Ben-Tzion Spitz
Former Chief Rabbi of Uruguay

Purim for Non-Alcoholics

In order to understand the challenges of the Jewish celebration of Purim for non-Alcoholics, we first need to define the current religious/social/cultural phenomena of drunkenness on this particular holiday and we may be served by a contrast to the Alcoholic’s experience.

An alcoholic is a person, for whatever reason, that has an addiction to alcohol. Their addiction is such that they cannot control themselves or refrain from drinking even when it is clear and obvious that negative repercussions will ensue. Alcoholism is a disease, at times fatal. According to most professionals, it cannot be cured, only treated and managed. Alcoholics benefit from therapy, medical treatment and the famed 12-step program, Alcoholics Anonymous.

It would not be difficult to imagine that the culture of drinking on Purim would be a living hell to an alcoholic that is refraining from drinking. He knows that one drink could very well mean his death. It could lead him to that spiral of intoxication that often seems like it will be the last. But first, let us understand and for those unfamiliar, introduce the Purim drinking phenomena.

Approximately 2,500 years ago, the Persian Empire, at that time the world power on Earth, had decreed to exterminate all of its Jewish citizens. As an aside, this is the first point in history where the Nation of Israel is labeled “Jewish” (Yehudim in Hebrew, of the tribe of Judah, the most representative tribe of Israel at that time). As per the story documented in Megillat Esther, the Jews are saved and set the date of Purim (the 14th/15th day of the Hebrew month of Adar) as an eternal celebration. The Rabbis instituted a number of commandments: reading of Megillat Esther, charity, giving food parcels to people and a joyous feast on the day of Purim. The Rabbis state that it is a positive precept to drink at this meal.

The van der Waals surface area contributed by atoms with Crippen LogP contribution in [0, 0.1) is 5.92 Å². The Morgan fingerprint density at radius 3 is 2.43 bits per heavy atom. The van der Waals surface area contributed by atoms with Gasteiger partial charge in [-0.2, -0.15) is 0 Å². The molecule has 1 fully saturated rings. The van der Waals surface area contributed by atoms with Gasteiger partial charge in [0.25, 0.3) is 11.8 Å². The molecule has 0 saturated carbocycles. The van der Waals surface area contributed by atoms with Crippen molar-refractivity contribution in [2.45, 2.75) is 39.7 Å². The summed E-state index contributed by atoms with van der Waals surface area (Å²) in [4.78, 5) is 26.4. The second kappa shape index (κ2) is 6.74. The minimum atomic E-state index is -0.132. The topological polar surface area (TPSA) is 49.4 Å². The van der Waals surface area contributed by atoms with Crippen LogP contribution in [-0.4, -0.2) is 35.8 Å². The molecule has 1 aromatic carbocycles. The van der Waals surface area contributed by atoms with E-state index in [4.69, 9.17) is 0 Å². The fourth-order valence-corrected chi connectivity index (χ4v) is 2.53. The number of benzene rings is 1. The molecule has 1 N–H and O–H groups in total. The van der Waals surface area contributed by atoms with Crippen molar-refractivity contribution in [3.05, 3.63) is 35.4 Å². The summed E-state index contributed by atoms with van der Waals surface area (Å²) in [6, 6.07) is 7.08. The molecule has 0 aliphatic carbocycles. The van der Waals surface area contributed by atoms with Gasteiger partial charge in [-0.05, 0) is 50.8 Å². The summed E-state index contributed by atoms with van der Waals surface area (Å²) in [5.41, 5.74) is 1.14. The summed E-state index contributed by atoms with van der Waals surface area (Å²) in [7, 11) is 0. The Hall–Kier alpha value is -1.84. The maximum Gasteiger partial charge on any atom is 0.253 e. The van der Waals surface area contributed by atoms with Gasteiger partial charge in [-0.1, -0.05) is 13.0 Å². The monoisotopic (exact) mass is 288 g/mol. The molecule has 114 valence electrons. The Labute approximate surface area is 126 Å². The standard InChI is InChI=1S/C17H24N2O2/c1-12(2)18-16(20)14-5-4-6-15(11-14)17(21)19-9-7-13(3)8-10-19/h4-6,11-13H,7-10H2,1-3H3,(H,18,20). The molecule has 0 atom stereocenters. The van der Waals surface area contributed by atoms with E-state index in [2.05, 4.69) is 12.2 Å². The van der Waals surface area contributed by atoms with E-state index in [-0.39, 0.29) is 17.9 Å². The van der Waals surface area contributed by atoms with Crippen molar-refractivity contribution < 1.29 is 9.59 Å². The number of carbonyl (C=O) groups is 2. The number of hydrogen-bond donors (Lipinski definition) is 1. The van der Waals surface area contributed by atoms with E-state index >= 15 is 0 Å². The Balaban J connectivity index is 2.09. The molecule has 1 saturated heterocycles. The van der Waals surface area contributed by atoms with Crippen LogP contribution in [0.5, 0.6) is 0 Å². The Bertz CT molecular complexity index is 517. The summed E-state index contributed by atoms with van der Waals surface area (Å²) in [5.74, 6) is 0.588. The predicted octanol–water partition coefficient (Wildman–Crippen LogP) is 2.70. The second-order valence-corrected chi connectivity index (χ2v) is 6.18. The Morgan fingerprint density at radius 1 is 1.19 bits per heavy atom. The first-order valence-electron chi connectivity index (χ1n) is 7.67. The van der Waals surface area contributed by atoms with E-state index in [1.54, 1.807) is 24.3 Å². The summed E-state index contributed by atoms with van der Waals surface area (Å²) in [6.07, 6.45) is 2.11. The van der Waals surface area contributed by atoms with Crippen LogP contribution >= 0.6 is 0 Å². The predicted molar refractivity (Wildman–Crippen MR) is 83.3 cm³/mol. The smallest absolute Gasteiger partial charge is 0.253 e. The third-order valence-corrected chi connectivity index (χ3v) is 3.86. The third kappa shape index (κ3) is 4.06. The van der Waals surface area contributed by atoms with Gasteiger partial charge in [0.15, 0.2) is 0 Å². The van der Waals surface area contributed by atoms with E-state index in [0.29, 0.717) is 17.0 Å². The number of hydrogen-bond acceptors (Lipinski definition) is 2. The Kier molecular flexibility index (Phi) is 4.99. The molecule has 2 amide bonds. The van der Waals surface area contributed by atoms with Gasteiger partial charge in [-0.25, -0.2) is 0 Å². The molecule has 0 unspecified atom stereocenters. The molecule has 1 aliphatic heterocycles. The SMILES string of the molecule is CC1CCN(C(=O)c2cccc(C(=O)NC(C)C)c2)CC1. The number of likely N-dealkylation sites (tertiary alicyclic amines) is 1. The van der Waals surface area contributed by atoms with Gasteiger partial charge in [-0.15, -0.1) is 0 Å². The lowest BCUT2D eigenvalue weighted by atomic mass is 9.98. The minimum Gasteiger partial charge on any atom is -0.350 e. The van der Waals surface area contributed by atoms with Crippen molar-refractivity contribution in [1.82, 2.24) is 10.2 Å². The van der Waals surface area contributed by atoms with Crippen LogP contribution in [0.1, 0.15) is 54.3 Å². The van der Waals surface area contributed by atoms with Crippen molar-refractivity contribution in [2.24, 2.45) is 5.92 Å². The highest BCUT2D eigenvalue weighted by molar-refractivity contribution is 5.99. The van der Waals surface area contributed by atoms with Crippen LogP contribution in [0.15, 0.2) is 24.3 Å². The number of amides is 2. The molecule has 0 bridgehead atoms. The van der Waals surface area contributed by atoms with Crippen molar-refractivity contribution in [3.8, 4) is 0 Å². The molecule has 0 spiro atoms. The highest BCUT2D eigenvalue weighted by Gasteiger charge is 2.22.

One should drink at the festive meal of Purim. However, according to the Rabbis one is prohibited from getting drunk. In more than one source the Rabbis consider getting drunk forbidden and even as one of the worst acts, as a “Chilul Hashem”, a desecration of God’s Name for which only death absolves.

The question then becomes how does one draw the line between drinking and getting drunk? How do we define drunkenness?

Returning to the alcoholic, the question for him is very simple. He cannot afford even one drink. One drink to him means death. An alcoholic is exempt from the command to drink, whether it is the weekly Sabbath “Kiddush” (consecration of the day), the Four Cups that we are mandated to drink during the Pesach Seder, or the drinking during the festive meal of Purim.

As difficult and tragic as an Alcoholic may have it vis-à-vis the directive to drink wine according to Jewish law, there is a large percentage of humanity that does not suffer from this ailment and can drink alcohol without danger or fear of addiction.